ordered grievant ". . . restored to her job without backpay. . . .",
 which does not suggest or imply that he intended anymore than, as he
 stated, "Grievant is restored to her job without back pay but without
 loss of other benefits" (Emphasis supplied), i.e., that he put her back
 to work, without back pay, and that she should not lose benefits which
 she had.  The Arbitrator further stated, "While I am strong on
 protecting jobs, I am weak on granting back pay to wrongdoers. . . ."
 which also does not suggest or imply that Ilse should gain anything for
 the period from the date of her discharge to the date of her restoration
 to her job.
 
    Respondent construed the Award to mean that Ilse be restored to her
 job without back pay, and it restored her to her job on October 3, 1984;
  that Ilse be given the sick leave she had accrued to January 28, 1984,
 which it restored to her;  that Ilse be given credit for service only
 for six months following January 28, 1984, which it granted her by
 fixing her service computation date as March 1, 1977, (the change from
 December 28, 1976, to March 1, 1977, constituting the period of time in
 excess of six months that she had been removed);  and that the waiting
 period for within-grade increase be extended from July 24, 1984, to
 March 13, 1985, to reflect the period of time from Ilse's discharge to
 her restoration to her job.  Although each party, i.e., the Union and
 Respondent, was well aware by October 13, 1984, that their respective
 constructions of the Arbitration Award were seriously at odds, neither
 filed an exception to the Award, each being secure in its conviction
 that the Award clearly meant what each construed it to mean.  In short,
 neither the Union nor Respondent viewed the Award as either ambiguous or
 lacking in clarity.
 
    As the United States Court of Appeals for the District of Columbia
 Circuit has stated,
 
          "(a) contract is not ambiguous simply because the parties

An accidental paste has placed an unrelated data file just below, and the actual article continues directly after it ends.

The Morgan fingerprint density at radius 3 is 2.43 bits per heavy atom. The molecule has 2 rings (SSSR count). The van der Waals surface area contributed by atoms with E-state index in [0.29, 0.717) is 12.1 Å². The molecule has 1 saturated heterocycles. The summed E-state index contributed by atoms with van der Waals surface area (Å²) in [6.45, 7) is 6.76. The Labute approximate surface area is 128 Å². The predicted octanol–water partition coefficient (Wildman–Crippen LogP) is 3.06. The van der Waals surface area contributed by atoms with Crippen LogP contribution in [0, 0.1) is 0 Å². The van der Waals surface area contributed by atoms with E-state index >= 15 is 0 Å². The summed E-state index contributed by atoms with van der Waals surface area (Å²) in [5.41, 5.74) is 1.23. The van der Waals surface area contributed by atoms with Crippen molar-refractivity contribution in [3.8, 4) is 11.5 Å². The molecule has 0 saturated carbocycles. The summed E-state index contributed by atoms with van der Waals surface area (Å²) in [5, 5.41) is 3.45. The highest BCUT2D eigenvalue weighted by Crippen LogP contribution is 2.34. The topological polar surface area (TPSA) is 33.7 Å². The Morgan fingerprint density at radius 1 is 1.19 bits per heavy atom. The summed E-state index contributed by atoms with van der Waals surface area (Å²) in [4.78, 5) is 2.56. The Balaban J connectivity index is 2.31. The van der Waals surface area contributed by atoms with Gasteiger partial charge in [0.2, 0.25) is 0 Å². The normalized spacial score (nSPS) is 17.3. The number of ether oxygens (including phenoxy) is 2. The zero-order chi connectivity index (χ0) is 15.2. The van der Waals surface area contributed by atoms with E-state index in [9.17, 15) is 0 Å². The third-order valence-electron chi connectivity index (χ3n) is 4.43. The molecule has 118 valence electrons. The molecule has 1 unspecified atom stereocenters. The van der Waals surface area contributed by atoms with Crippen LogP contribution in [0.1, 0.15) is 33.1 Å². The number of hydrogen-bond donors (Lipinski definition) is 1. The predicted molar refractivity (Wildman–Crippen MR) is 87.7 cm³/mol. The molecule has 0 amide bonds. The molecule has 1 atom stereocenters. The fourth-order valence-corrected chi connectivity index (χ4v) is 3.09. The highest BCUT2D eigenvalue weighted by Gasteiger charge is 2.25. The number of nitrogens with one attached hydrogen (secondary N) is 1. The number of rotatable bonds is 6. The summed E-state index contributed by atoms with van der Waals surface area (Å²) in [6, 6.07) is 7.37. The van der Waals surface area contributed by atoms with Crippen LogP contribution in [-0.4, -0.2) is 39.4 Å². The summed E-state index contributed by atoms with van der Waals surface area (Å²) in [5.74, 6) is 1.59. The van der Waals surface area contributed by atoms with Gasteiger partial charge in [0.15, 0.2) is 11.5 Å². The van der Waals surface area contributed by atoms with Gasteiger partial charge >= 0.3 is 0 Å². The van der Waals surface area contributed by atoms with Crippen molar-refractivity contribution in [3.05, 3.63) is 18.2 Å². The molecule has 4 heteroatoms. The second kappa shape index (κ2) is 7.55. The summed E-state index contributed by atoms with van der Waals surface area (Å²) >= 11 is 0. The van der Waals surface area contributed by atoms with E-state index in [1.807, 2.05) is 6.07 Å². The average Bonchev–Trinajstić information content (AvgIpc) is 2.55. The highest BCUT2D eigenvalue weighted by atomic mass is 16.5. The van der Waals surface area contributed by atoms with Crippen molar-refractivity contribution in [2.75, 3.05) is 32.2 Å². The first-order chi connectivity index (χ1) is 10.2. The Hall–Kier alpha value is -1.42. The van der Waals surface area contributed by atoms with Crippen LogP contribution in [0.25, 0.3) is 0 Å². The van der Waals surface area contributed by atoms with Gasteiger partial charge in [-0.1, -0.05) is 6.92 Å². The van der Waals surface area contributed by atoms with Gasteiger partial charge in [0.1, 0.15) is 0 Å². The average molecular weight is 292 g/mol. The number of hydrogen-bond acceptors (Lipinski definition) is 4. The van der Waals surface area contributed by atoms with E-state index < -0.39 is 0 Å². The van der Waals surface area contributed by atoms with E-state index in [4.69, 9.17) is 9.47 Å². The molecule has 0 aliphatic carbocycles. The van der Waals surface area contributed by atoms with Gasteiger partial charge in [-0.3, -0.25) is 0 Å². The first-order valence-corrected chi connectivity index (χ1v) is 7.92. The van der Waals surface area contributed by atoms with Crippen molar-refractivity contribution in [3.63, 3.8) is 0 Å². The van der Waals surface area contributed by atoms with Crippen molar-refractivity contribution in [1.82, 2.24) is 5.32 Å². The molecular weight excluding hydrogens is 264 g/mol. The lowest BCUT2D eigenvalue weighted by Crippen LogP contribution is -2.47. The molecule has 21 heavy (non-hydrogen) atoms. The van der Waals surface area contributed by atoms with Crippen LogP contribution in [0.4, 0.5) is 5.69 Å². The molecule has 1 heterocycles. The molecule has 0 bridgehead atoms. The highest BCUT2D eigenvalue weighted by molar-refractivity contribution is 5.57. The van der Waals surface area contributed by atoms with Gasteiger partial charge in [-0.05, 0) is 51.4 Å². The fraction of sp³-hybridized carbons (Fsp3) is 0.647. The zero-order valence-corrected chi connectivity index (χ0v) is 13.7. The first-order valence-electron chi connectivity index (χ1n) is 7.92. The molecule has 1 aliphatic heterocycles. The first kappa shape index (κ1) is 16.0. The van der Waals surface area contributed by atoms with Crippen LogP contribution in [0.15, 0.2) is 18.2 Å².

disagree on its interpretation." Clayman v. Goodman Properties,
       Inc., 518 F.2d 1026, 1034 (D.C. Cir. 1973). . .  Rather, the
       'standard for determining ambiguity (that) appears to be in fairly
       general use by American courts' is whether the contract is
       "'reasonably susceptible of different constructions or
       interpretation.'" Lee v. Flinkote Co., 593 F.2d 1275, 1282 (D.C.
       Cir. 1979. . . ." Papago Tribal Utility Authority v. Federal
       Energy Regulatory Commission, 723 F.2d 950, 955 (D.C. Cir. 1983),
       cert denied, 104 S. Ct. 3511 (1984).
 
    To like effect, see also, Wards Company v. Stamford Ridgeway
 Association, 761 F.2d 117, 121 (2d Cir. 1985);  Ohio Casualty Group of
 Insurance Companies v. Gray, 746 F.2d 381, 383 (7th Cir. 1984);  South
 Hampton Co. v. Stinnes Corp. 733 F.2d 1108, 1114 (5th Cir. 1984);
 Casteneda v. Dura-Vent Corporation, 648 F.2d 612, 619 (9th Cir. 1981);
 Mellon Bank, N.A. v. Aetna Business Credit, Inc., 619 F.2d 1001, 1111
 (3d Cir. 1980).  The same standard applies to an arbitration award.
 Galt v. Libbey-Owens-Ford Glass Company, 397 F.2d 439, 442 (7th Cir.
 1968) cert. denied. 393 U.S. 925 (1968);  Bell Aerospace Company,
 Division of Textron, Inc. v. Local 516, International Union, United
 Automobile Aerospace and Agriculture Implement Workers of America (UAW),
 500 F.2d 921 (2d Cir. 1974).
 
    It is obvious that the parties disagreed as to the interpretation of
 the Arbitration Award and it is equally obvious that the Arbitration
 Award is possible susceptible of different constructions or
 interpretations, although, for reasons set forth hereinafter, I have
 serious reservations as to whether General Counsel's and the Union's
 construction is reasonable in light of the provisions of the Federal
 Personnel Manual and the total absence of illuminating guidance from the
 Award.  Nevertheless, accepting both constructions or interpretations as
 reasonable and concluding that the phrase "without back pay but without
 loss of other benefits" is ambiguous does not answer the question as to